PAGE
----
The guidelines were released at the site of a massive Proposition O project at Penmar Park in Venice.  A giant pit and a huge dirt mound served as the backdrop Tuesday for the modest press event (the Conrad Murray verdict occurred an hour earlier).  The Penmar Park project will capture runoff from the watershed from south-east Sunset Park in Santa Monica and the Santa Monica Airport and the Rose Avenue neighborhood near Walgrove Avenue.  The cistern will store approximately 1 million gallons of runoff, which will then be disinfected and used for irrigation at the Penmar golf course and park.

The rainwater harvesting guidelines were negotiated over a two-year period with the City of Los Angeles, Santa Monica, and the environmental community, led by Heal the Bay and Treepeople.  They provide clarity and certainty to project developers on how to move forward with projects that capture and reuse rainwater.  L.A. County Public Health, especially Angelo Bellomo and Kenneth Murray, earn major props for moving the guidelines forward.

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A Consistent Message at WEFTEC

Water convention attendees want more regulatory clarity.

The WEFTEC water quality conference, with its acres of pumps, filters, water treatment devices and other gizmos, moved out of the L.A. Convention Center last week. But I’m still thinking about what the 20,000-person gathering of H2O nerds means for our nation’s waters.  I was asked to give three talks at the conference: one on the public view of chemicals of emerging concern in recycled water; another on the future of stormwater regulation for cities and industry; and a discussion on the greening of Los Angeles through stormwater projects and regulation.

After the debates with water professionals, I was struck by a common need:  Everyone wants greater regulatory consistency and clarity.

The current federal approach is for regulations, memos, and policies to have  a great deal of  “flexibility.” But that wiggle room means that there isn’t much incentive to improve water quality programs.  Any investor in cutting-edge water treatment technology should have the expectation that the regulatory climate will push everyone to cleaner water that is more protective of human health and aquatic life.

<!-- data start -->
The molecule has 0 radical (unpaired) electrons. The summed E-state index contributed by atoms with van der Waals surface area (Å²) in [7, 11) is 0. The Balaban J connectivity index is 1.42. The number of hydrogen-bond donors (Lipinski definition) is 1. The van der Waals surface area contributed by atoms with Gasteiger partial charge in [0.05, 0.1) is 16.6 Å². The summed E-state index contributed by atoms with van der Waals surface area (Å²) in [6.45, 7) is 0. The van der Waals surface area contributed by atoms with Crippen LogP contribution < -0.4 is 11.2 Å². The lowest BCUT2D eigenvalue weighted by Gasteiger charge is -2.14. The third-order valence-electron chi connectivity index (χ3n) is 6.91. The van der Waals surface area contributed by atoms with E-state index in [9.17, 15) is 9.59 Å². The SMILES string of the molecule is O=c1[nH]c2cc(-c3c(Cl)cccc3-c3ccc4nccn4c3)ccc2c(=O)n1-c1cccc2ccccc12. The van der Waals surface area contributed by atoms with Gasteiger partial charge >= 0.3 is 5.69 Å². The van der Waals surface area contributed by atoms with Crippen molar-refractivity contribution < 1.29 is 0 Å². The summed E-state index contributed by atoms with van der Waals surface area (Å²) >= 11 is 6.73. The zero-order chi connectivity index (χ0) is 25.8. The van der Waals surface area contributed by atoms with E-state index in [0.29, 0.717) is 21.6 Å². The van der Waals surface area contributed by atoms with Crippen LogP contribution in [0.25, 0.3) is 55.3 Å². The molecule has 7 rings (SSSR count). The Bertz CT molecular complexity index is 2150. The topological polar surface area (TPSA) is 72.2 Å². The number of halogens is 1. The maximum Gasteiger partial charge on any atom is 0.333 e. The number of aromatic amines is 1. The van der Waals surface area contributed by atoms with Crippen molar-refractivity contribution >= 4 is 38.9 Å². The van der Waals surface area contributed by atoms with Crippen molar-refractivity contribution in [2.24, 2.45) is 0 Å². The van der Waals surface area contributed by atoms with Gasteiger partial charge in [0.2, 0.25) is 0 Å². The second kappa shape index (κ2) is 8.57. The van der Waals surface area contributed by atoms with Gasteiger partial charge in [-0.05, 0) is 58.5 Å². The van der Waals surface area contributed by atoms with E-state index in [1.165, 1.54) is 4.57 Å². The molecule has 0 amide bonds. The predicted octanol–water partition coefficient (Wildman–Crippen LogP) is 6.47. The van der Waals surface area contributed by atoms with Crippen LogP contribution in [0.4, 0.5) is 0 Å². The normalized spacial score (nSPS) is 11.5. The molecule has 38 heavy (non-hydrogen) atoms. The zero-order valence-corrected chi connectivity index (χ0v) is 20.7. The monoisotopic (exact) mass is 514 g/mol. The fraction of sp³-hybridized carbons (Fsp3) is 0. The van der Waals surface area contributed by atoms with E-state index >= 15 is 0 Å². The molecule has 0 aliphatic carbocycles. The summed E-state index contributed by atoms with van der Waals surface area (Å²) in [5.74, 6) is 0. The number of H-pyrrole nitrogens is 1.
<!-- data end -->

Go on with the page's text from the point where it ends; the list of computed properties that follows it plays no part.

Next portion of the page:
Without that regulatory certainty, there’s no incentive for cities or industry to buy more expensive, more effective water pollution technologies other than “doing the right thing.”  Based on the lack of progress on stormwater pollution abatement nationwide, the altruistic approach has resulted in limited success.

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Stop the Presses! Government Works!

L.A. City Council's prudent decision to raise sewer fees will let crews replace deteriorating infrastructure.

The Los Angeles City Council today took the bold step of supporting unanimously a substantial sewage service fee increase. The household fee will incrementally increase from an average of $29 a month to $53 a month over the next 10 years. The hike will generate an additional $1.8 billion over the next decade to pay for much-needed sewer and sewage treatment plant maintenance, repairs and replacement.

 I’ve been going to council meetings for over 25 years and this was the most sophisticated and intelligent council discussion on wastewater that I’ve ever seen. The lack of public opposition to the rate increase underscores the Bureau of Sanitation’s effectiveness in educating the public. Even the Chamber of Commerce strongly supported the measure.

The end result? Multiple wins – for public health, for the environment, for long-term, sustainable green jobs.  It also marks a step in the restoration of my faith in the public process.

If the L.A. City Council can unanimously approve a major sewer service rate increase during an ongoing recession, then there is hope for government elsewhere to provide leadership on other environmental and green jobs issues. Today, L.A. understood that sewage infrastructure may be out of sight, but it can never be out of mind.

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WEFTEC Flexes Its Mussels

Sea shells find a second life at the world's largest water quality convention.

Today’s guest blogger is Matthew King, communications director for Heal the Bay.

In my past life as an editor at The Hollywood Reporter, I covered way too many film and TV trade shows. Heavy on the glitz and light on substance, these promotional confabs left you exhausted from sensory overload. The studios pulled out all the stops: Jumbotron video banks, hip-hop performances, prancing bikini babes, fog machines, you name it …